In this illustration when one part breaks the whole watch stops, in an organisation or team this isn’t always the case with a human absence or malfunction, but there is no doubt that, depending on what that person’s function is in the team, there are ripple effects for others.
KEY POINT for human teams: The ripple effect, although variable, is real. When one person in an organisation is unhappy, under-skilled, under equipped, or over worked, there will be a negative ripple effect, it cannot be avoided, and the longer this is allowed to carry on, the bigger the impact will be.
Every part must work:
Each part of the watch must work, or it will have to be repaired or replaced, the watchmaker knows that if something is not working the watch stops working. With teams this can happen over time, and in subtle ways, slowly eroding a culture, relationships, productivity and ‘bottom lines’.
KEY POINT: Dealing with small issues early will prevent large more costly issues arising. Having a healthy transparent process for conflict resolution will avoid bigger issues. Creating a high trust, environment backed by clear processes for issues will empower and enable people to deal with situations as and when they arise.
Notes for existing teams:
- There is always a solution and a path through
- The time needed to clean up a dysfunctional team will depend on how long it has been left un attended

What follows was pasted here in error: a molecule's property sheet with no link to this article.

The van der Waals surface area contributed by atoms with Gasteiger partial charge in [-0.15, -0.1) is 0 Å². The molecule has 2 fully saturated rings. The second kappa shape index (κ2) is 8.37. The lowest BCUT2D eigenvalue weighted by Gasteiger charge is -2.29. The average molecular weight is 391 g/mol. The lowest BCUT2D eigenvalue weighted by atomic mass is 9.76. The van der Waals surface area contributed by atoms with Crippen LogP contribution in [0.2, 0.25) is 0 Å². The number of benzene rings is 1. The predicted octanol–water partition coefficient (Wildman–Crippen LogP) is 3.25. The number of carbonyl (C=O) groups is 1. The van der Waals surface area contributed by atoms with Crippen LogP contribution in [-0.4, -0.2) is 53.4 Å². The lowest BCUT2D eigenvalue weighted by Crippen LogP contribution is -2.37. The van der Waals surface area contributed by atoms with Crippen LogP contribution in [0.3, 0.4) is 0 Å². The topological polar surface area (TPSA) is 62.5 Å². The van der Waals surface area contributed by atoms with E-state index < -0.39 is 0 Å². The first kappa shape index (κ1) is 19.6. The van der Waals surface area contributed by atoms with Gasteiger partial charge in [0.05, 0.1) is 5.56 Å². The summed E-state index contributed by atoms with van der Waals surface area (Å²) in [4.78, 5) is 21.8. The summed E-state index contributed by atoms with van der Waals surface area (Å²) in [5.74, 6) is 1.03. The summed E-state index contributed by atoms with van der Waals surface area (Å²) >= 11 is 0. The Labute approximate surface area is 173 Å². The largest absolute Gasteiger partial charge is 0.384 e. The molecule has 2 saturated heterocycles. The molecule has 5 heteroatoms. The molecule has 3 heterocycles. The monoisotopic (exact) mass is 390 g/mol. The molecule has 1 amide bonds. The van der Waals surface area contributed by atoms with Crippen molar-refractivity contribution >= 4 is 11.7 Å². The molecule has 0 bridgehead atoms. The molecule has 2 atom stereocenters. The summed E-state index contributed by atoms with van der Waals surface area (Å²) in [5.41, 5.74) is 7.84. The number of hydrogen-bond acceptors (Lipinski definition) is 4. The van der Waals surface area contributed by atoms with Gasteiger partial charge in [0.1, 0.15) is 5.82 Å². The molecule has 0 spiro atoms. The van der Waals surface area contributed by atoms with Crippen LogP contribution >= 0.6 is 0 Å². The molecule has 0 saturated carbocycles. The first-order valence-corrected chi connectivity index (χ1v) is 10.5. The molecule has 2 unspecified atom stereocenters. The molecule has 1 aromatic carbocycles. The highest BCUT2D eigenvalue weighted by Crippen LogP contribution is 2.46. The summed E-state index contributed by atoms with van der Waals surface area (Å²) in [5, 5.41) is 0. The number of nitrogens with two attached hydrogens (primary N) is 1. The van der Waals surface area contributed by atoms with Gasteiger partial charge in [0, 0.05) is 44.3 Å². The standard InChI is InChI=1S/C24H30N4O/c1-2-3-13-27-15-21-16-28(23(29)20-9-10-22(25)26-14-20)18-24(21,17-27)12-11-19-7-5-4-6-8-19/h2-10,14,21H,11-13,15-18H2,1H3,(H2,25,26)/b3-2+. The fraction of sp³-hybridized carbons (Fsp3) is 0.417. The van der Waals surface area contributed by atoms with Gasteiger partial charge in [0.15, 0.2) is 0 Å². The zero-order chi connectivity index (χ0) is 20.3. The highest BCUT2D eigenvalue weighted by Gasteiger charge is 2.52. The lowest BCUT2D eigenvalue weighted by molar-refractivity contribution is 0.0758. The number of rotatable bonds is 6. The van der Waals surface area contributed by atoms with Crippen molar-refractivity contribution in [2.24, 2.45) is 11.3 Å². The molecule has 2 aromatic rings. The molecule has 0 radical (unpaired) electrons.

Back to the watch for a moment: If you have ever owned one this will make sense, if a bit of water gets in a watch that is not dive resistant, the watch is taken apart or dried somehow quickly the watch will most likely get working again without a further hitch.
IF the water is left in the watch and NOT cleaned up, the watch will rust, part by part, until the whole thing just stops working and becomes beyond repair.
- Always be prepared to start at the top down, with management, leadership. If that is you then be prepared and open to some self-awareness and learning. Don’t spend money ‘fixing’ your team if you are not prepared to get your hands dirty too.
- If the roles are clear, defined, filled with the right people working in their strengths, there is a clear, transparent process for dealing with conflicts as they arise, and healthy communication internally and externally – teams can become a high performing, high producing machines.
Notes for creating a new team in a growing organisation or business:
- Think like the watch maker, plan the roles ahead of time, know what you need each part to do, what skills they need, get the right people in from the start. If this is not your skill set INVEST in help, it doesn’t have to cost a fortune but it will be a great investment long term
- Outline and plan the culture you want to create by looking at your core values, company direction and long-term goals.
Final note for all, where there are people there will be conflict even in a healthy team, there is such a thing as HEALTHY conflict, and processes for dealing with it in a healthy way.
A conflict free zone is not possible in a high functioning team. The difference is made in how the conflicts arise and are faced, NOT avoided.
Avoiding or trying to avoid conflict almost never works. Its time to make friends with it, shake hands with it, and find out how to have a healthy relationship with it for the sake of the relationships in your world.
Go the watch maker!